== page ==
During the Sundance Film Festival, one loud-mouthed audience member achieved more publicity for a horror film than just about any publicist in attendance, whil simultaneously demonstrating the futility of protesting a movie of which he disapproved.
The collaboration of Jack Ketchum and Lucky McKee may have struck a bit of gold with the latest adaptation of Ketchum's work, The Woman. But before I ever get a chance to see the movie, I want to get my hands on the book. It's out via Crossroad Press.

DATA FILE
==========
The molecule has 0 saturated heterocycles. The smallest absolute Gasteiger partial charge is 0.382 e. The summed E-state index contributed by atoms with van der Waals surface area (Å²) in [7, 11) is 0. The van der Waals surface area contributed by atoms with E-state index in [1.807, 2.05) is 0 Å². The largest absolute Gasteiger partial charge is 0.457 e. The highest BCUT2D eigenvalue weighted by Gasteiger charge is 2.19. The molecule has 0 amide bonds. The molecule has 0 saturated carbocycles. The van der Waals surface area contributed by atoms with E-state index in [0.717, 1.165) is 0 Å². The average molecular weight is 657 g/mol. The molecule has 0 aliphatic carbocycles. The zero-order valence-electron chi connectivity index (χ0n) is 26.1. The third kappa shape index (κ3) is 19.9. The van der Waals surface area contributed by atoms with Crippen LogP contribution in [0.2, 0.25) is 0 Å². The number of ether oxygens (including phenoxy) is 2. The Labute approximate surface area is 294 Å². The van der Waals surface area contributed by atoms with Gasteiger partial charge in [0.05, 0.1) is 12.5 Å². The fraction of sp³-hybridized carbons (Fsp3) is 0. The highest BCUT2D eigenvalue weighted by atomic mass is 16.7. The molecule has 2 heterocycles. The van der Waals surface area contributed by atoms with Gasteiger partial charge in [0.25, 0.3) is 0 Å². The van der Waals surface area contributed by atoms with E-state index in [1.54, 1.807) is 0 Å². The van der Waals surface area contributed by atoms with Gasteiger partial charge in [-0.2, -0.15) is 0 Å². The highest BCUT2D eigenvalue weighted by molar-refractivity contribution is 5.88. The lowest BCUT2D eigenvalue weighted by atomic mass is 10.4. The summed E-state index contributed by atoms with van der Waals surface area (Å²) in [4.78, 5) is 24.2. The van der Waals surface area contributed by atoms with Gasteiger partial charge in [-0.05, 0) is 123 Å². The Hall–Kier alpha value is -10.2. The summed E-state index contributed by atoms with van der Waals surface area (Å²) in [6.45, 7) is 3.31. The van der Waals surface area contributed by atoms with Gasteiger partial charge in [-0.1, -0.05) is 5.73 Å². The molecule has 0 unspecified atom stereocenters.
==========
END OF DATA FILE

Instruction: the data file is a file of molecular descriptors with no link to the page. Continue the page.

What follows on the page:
Here's the write-up:
How about you? Any interest in reading this one too?
The Woman is the powerful story of the last survivor of a feral tribe of cannibals who have terrorized the east coast from Maine into Canada for years now. Badly wounded in a battle with police, she takes refuge in a cave overlooking the sea. Christopher Cleek is a slick, amoral — and unstable — country lawyer who, out hunting one day, sees her bathing in a stream. Fascinated, he follows her to her cave. Cleek has many dark secrets and to these he’ll add another. He will capture her, lock her in his fruit cellar, tame her and civilize her. To this end he’ll enlist his long-suffering wife Belle, his teenage son and daughter Brian and Peg, and even his little girl Darlin’, to aid him. So the question becomes, who is more savage? The hunter or the game?